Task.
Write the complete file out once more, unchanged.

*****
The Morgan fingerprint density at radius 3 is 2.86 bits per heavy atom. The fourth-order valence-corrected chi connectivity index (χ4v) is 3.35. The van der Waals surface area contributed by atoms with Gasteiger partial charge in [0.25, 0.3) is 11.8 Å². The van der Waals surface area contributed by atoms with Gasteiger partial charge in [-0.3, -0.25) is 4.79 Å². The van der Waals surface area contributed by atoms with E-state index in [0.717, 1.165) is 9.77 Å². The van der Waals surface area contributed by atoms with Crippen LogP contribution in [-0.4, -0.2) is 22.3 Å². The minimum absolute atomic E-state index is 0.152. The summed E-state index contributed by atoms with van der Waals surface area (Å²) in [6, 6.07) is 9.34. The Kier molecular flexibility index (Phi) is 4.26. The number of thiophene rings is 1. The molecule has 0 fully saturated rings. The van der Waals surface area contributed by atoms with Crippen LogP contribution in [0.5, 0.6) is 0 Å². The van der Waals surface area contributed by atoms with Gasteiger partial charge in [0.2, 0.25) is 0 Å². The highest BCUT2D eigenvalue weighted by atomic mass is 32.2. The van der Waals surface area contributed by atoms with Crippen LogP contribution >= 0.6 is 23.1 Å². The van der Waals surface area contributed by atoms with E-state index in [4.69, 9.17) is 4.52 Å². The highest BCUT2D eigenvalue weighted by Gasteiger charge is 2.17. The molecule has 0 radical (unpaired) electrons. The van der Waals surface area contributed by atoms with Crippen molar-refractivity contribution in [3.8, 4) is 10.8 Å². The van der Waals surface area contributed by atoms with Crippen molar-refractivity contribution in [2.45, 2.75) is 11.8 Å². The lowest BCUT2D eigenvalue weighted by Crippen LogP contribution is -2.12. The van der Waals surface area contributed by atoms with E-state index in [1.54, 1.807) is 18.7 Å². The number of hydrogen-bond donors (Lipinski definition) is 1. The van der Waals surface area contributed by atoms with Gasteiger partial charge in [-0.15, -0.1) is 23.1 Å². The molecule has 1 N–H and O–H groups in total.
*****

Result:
The Morgan fingerprint density at radius 3 is 2.86 bits per heavy atom. The fourth-order valence-corrected chi connectivity index (χ4v) is 3.35. The van der Waals surface area contributed by atoms with Gasteiger partial charge in [0.25, 0.3) is 11.8 Å². The van der Waals surface area contributed by atoms with Gasteiger partial charge in [-0.3, -0.25) is 4.79 Å². The van der Waals surface area contributed by atoms with E-state index in [0.717, 1.165) is 9.77 Å². The van der Waals surface area contributed by atoms with Crippen LogP contribution in [-0.4, -0.2) is 22.3 Å². The minimum absolute atomic E-state index is 0.152. The summed E-state index contributed by atoms with van der Waals surface area (Å²) in [6, 6.07) is 9.34. The Kier molecular flexibility index (Phi) is 4.26. The number of thiophene rings is 1. The molecule has 0 fully saturated rings. The van der Waals surface area contributed by atoms with Crippen LogP contribution in [0.5, 0.6) is 0 Å². The van der Waals surface area contributed by atoms with Gasteiger partial charge in [0.2, 0.25) is 0 Å². The highest BCUT2D eigenvalue weighted by atomic mass is 32.2. The van der Waals surface area contributed by atoms with Crippen LogP contribution >= 0.6 is 23.1 Å². The van der Waals surface area contributed by atoms with E-state index in [4.69, 9.17) is 4.52 Å². The highest BCUT2D eigenvalue weighted by Gasteiger charge is 2.17. The molecule has 0 radical (unpaired) electrons. The van der Waals surface area contributed by atoms with Crippen molar-refractivity contribution in [3.8, 4) is 10.8 Å². The van der Waals surface area contributed by atoms with Crippen molar-refractivity contribution in [2.45, 2.75) is 11.8 Å². The lowest BCUT2D eigenvalue weighted by Crippen LogP contribution is -2.12. The van der Waals surface area contributed by atoms with E-state index in [1.54, 1.807) is 18.7 Å². The number of hydrogen-bond donors (Lipinski definition) is 1. The van der Waals surface area contributed by atoms with Gasteiger partial charge in [-0.15, -0.1) is 23.1 Å². The molecule has 1 N–H and O–H groups in total.